The Groupon Effect

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I remember a few years back when people would post pictures of their newest purchases on Facebook and MySpace.  Their new car, watch, or house would be displayed for all to see and envy.  It was a subtle form of bragging intended to show their success and maybe even inspire jealousy in others.  They were proud of what they had bought and if pressed, they might even slip and tell you how much they paid for it.  The more expensive it was, the more it was worth bragging about.

Many of these same friends will still post on these same sites.  Today they share links to buy groupons to fancy restaurants and brag about the deal they found for their newest purchases.  “Extreme Couponing” has replaced watching “Lifestyles of the Rich and Famous”.  Finding a good deal is something to inspire envy in others.  The cheaper it was, the more it is worth bragging about.

I stop and wonder if we have become our own worst enemy.

For years we have worried about the “Wal-Mart Effect.”  This is the notion that large retailers offering imported goods with low profit margins would bankrupt small businesses and close manufacturing plants.  I don’t think this phenomenon can be disputed anymore.  The small business owners who were forced to close by these retailers cannot afford to shop anywhere else.  The factory workers who lost their jobs due to a lack of orders now wear blue smocks to support their families.  We have watched it occur and now we are attempting to help it spread to restaurants.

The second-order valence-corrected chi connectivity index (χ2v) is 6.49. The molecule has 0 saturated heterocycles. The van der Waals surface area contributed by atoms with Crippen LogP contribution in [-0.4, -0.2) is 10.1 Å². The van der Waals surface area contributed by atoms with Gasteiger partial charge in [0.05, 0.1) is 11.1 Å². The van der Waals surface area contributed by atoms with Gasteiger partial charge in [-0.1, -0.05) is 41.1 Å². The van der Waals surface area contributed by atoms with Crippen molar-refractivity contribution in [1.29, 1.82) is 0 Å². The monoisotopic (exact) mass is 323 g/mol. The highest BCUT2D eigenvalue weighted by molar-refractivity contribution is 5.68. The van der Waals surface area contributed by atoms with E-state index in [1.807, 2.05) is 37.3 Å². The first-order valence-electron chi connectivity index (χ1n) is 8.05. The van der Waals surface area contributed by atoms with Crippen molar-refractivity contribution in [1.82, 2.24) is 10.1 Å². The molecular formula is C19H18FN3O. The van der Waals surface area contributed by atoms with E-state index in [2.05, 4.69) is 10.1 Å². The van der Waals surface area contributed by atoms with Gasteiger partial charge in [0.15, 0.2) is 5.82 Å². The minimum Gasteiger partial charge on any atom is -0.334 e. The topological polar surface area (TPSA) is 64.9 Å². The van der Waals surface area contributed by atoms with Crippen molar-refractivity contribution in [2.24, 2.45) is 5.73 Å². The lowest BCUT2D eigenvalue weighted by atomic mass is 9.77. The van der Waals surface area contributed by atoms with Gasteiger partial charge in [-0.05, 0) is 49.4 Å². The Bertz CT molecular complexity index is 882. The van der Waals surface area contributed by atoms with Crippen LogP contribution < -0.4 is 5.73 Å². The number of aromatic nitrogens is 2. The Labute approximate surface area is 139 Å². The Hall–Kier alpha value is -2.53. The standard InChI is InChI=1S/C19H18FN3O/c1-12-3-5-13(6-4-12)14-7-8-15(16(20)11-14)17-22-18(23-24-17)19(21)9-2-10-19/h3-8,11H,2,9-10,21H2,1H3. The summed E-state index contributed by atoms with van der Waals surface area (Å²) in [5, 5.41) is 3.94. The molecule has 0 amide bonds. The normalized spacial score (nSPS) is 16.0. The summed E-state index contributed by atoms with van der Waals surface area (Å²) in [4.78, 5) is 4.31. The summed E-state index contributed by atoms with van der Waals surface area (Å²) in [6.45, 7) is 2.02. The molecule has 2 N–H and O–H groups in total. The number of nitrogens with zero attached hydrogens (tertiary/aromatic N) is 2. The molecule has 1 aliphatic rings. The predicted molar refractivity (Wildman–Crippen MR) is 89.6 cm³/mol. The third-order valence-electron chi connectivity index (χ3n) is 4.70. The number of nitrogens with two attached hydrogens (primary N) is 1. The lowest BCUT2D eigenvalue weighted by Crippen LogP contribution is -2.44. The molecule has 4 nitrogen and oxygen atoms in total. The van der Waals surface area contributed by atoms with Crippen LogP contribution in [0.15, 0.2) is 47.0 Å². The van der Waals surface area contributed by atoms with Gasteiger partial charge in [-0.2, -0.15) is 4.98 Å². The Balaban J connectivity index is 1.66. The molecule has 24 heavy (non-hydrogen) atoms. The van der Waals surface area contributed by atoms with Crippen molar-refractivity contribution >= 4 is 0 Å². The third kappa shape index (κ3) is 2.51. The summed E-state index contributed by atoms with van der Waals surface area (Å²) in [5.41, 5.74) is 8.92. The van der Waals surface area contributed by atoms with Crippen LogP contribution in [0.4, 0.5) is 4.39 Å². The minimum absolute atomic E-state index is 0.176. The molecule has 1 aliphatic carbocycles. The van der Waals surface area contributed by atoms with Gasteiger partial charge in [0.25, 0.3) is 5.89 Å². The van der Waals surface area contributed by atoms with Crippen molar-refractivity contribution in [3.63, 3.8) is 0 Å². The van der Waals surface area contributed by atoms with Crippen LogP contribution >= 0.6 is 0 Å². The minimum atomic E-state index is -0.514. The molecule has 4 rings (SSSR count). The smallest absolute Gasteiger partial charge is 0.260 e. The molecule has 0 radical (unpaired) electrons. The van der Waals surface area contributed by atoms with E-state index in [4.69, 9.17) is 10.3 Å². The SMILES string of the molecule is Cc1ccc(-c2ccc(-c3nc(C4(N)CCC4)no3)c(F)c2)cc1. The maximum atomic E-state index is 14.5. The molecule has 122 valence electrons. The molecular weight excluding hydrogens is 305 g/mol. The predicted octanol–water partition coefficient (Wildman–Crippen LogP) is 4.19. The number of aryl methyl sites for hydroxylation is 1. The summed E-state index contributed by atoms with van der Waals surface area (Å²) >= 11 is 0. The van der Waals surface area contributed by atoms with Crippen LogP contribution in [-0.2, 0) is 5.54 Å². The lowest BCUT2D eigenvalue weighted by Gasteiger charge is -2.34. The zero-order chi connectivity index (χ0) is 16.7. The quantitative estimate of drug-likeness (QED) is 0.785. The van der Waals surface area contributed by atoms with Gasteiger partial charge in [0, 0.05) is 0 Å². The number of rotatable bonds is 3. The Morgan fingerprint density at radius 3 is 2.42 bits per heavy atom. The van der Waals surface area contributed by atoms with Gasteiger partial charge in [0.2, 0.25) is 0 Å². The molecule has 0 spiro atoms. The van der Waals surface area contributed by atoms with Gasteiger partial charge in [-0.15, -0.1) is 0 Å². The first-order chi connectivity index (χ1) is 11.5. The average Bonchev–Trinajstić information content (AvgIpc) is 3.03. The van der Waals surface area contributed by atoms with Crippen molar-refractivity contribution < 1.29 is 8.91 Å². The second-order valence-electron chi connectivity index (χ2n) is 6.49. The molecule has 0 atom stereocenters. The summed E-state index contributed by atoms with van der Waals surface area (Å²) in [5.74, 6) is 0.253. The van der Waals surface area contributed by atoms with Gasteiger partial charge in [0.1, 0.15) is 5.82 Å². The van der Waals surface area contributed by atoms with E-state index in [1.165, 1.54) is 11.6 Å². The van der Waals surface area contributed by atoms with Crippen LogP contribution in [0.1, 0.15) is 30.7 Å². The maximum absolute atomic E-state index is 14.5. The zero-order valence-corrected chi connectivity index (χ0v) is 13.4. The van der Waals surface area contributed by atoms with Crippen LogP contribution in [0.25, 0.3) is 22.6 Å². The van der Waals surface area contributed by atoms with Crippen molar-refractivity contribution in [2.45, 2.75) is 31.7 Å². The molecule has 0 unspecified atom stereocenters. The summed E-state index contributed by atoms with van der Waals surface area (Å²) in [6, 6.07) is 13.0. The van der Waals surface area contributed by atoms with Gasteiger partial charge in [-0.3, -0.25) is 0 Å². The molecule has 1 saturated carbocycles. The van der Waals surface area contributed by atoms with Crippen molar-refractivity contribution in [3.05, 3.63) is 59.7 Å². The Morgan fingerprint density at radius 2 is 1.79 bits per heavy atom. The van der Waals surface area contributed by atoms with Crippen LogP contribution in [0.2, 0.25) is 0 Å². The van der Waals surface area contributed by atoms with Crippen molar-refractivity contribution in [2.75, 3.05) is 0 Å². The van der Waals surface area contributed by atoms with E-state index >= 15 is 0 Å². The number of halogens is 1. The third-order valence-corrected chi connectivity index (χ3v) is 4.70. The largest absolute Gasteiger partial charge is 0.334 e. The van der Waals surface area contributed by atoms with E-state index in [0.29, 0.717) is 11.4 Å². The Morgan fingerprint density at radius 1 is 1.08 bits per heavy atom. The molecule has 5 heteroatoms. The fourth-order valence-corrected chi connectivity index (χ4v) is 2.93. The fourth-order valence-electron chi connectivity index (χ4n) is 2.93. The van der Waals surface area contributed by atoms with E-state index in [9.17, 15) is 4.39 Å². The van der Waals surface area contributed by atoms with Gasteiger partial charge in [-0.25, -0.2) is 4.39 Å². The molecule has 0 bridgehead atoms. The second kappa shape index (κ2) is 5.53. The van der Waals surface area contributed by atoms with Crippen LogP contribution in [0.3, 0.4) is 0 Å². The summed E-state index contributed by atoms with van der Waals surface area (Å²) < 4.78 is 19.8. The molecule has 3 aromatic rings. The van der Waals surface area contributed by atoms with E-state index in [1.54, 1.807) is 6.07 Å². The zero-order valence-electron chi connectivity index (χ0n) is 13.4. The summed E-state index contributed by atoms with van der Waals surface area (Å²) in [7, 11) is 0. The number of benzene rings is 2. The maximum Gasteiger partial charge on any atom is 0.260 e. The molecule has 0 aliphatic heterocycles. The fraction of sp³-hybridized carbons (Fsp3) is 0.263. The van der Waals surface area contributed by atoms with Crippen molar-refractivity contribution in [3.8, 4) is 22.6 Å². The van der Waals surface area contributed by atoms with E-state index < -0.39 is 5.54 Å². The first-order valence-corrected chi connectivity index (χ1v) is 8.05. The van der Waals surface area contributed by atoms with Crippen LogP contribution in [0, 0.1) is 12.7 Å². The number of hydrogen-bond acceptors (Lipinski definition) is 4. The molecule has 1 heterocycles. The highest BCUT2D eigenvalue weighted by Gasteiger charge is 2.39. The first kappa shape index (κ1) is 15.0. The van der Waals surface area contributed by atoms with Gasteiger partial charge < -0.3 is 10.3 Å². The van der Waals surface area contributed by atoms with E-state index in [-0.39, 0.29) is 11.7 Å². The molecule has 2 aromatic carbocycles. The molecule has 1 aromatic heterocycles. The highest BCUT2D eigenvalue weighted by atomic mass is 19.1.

As restaurant guests buy groupons and other deals online to celebrate their special occasions at someplace new, they chip away at the profitability of small local restaurants.  These restaurants sign up for these programs to keep their staff employed and to market their restaurants.  They hope that if they can just get the guests to try their restaurant, repeat business has to come.  They have faith in their restaurant and the food they serve. They are sure they can succeed if only more people would pass through the doors.  The groupon bearing guests rave about the food and promise to return.

The next time these guests want to dine out, they again want to try someplace new.   They look to Groupon for a recommendation and a deal.  A new restaurateur has decided to take the same gamble.  They too are confident about their food.  The guests rave about this restaurant too.  The guests even return home to write about what a great deal they got on their incredible dinner on social networking sites. Their friends think to themselves, “I am going to have to try that place too next time they offer that deal.”

When the time comes that Groupon stops offering the deal or the guests decide to have an impromptu night out, they decide to go to the first restaurant again.  Only it has closed.  They drive to the second restaurant to find it is out of business as well.  They assume that it must be a bad year for the restaurant business.  They wonder why more people do not open quaint independent restaurants anymore as they drive to the nearest chain restaurant.  As they are seated they fail to notice that the managers that night are the owners of the restaurants they had dined at previously.

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About David Hayden

David Hayden is the creator of The Hospitality Formula Network, a series of websites dedicated to all aspects of the restaurant industry. He is also the author of the book Tips2: Tips For Improving Your Tips and Building Your Brand With Facebook.

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